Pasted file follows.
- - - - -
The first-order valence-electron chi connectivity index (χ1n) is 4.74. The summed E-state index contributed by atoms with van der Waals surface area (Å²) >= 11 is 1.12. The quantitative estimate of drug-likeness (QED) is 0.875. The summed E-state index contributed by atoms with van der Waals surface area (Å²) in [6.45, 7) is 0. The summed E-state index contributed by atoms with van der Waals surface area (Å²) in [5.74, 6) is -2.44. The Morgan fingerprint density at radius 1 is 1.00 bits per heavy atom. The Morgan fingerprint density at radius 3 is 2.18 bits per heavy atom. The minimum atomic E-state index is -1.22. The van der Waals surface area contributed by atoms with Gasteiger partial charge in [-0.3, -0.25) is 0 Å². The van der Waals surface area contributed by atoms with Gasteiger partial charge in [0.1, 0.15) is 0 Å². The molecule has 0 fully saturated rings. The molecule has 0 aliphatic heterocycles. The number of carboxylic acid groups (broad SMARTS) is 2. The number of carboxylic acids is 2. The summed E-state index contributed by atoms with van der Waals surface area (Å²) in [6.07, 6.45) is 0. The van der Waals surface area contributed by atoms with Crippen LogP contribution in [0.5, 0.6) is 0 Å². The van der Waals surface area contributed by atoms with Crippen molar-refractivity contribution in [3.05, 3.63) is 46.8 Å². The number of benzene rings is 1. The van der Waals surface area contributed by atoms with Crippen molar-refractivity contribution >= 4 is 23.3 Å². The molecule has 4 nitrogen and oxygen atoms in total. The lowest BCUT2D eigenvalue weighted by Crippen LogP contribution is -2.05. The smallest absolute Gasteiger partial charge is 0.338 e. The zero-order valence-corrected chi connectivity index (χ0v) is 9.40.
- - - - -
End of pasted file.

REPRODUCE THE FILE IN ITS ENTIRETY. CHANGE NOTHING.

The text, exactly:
The first-order valence-electron chi connectivity index (χ1n) is 4.74. The summed E-state index contributed by atoms with van der Waals surface area (Å²) >= 11 is 1.12. The quantitative estimate of drug-likeness (QED) is 0.875. The summed E-state index contributed by atoms with van der Waals surface area (Å²) in [6.45, 7) is 0. The summed E-state index contributed by atoms with van der Waals surface area (Å²) in [5.74, 6) is -2.44. The Morgan fingerprint density at radius 1 is 1.00 bits per heavy atom. The Morgan fingerprint density at radius 3 is 2.18 bits per heavy atom. The minimum atomic E-state index is -1.22. The van der Waals surface area contributed by atoms with Gasteiger partial charge in [-0.3, -0.25) is 0 Å². The van der Waals surface area contributed by atoms with Gasteiger partial charge in [0.1, 0.15) is 0 Å². The molecule has 0 fully saturated rings. The molecule has 0 aliphatic heterocycles. The number of carboxylic acid groups (broad SMARTS) is 2. The number of carboxylic acids is 2. The summed E-state index contributed by atoms with van der Waals surface area (Å²) in [6.07, 6.45) is 0. The van der Waals surface area contributed by atoms with Crippen LogP contribution in [0.5, 0.6) is 0 Å². The van der Waals surface area contributed by atoms with Crippen molar-refractivity contribution in [3.05, 3.63) is 46.8 Å². The number of benzene rings is 1. The van der Waals surface area contributed by atoms with Crippen molar-refractivity contribution >= 4 is 23.3 Å². The molecule has 4 nitrogen and oxygen atoms in total. The lowest BCUT2D eigenvalue weighted by Crippen LogP contribution is -2.05. The smallest absolute Gasteiger partial charge is 0.338 e. The zero-order valence-corrected chi connectivity index (χ0v) is 9.40.